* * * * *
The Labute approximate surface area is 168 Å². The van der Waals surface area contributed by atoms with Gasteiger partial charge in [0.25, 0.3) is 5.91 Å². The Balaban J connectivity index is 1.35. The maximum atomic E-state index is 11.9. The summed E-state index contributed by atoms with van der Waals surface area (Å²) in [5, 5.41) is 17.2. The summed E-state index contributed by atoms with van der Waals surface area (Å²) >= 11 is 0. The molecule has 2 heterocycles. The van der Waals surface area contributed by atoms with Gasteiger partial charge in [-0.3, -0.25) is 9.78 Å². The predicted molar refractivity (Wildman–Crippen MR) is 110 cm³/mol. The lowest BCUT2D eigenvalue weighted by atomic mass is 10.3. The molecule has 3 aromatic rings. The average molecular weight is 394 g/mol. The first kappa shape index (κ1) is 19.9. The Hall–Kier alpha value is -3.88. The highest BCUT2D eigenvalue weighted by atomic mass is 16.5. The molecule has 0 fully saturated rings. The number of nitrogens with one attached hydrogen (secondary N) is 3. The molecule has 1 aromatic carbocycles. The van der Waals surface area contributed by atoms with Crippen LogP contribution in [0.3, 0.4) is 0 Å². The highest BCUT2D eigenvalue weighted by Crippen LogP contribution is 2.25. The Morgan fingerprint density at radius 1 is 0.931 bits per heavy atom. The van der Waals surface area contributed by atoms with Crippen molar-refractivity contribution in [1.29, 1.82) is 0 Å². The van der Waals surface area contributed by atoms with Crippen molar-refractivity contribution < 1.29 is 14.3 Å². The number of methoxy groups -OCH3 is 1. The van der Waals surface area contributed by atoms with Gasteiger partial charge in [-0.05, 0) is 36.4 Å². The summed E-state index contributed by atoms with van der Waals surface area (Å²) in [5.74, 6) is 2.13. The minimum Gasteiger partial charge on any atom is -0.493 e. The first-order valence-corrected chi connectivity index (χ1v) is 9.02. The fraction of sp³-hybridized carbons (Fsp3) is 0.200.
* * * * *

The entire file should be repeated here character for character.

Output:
The Labute approximate surface area is 168 Å². The van der Waals surface area contributed by atoms with Gasteiger partial charge in [0.25, 0.3) is 5.91 Å². The Balaban J connectivity index is 1.35. The maximum atomic E-state index is 11.9. The summed E-state index contributed by atoms with van der Waals surface area (Å²) in [5, 5.41) is 17.2. The summed E-state index contributed by atoms with van der Waals surface area (Å²) >= 11 is 0. The molecule has 2 heterocycles. The van der Waals surface area contributed by atoms with Gasteiger partial charge in [-0.3, -0.25) is 9.78 Å². The predicted molar refractivity (Wildman–Crippen MR) is 110 cm³/mol. The lowest BCUT2D eigenvalue weighted by atomic mass is 10.3. The molecule has 3 aromatic rings. The average molecular weight is 394 g/mol. The first kappa shape index (κ1) is 19.9. The Hall–Kier alpha value is -3.88. The highest BCUT2D eigenvalue weighted by atomic mass is 16.5. The molecule has 0 fully saturated rings. The number of nitrogens with one attached hydrogen (secondary N) is 3. The molecule has 1 aromatic carbocycles. The van der Waals surface area contributed by atoms with Crippen LogP contribution in [0.3, 0.4) is 0 Å². The highest BCUT2D eigenvalue weighted by Crippen LogP contribution is 2.25. The Morgan fingerprint density at radius 1 is 0.931 bits per heavy atom. The van der Waals surface area contributed by atoms with Crippen molar-refractivity contribution in [1.29, 1.82) is 0 Å². The van der Waals surface area contributed by atoms with Crippen molar-refractivity contribution < 1.29 is 14.3 Å². The number of methoxy groups -OCH3 is 1. The van der Waals surface area contributed by atoms with Gasteiger partial charge in [-0.05, 0) is 36.4 Å². The summed E-state index contributed by atoms with van der Waals surface area (Å²) in [5.74, 6) is 2.13. The minimum Gasteiger partial charge on any atom is -0.493 e. The first-order valence-corrected chi connectivity index (χ1v) is 9.02. The fraction of sp³-hybridized carbons (Fsp3) is 0.200.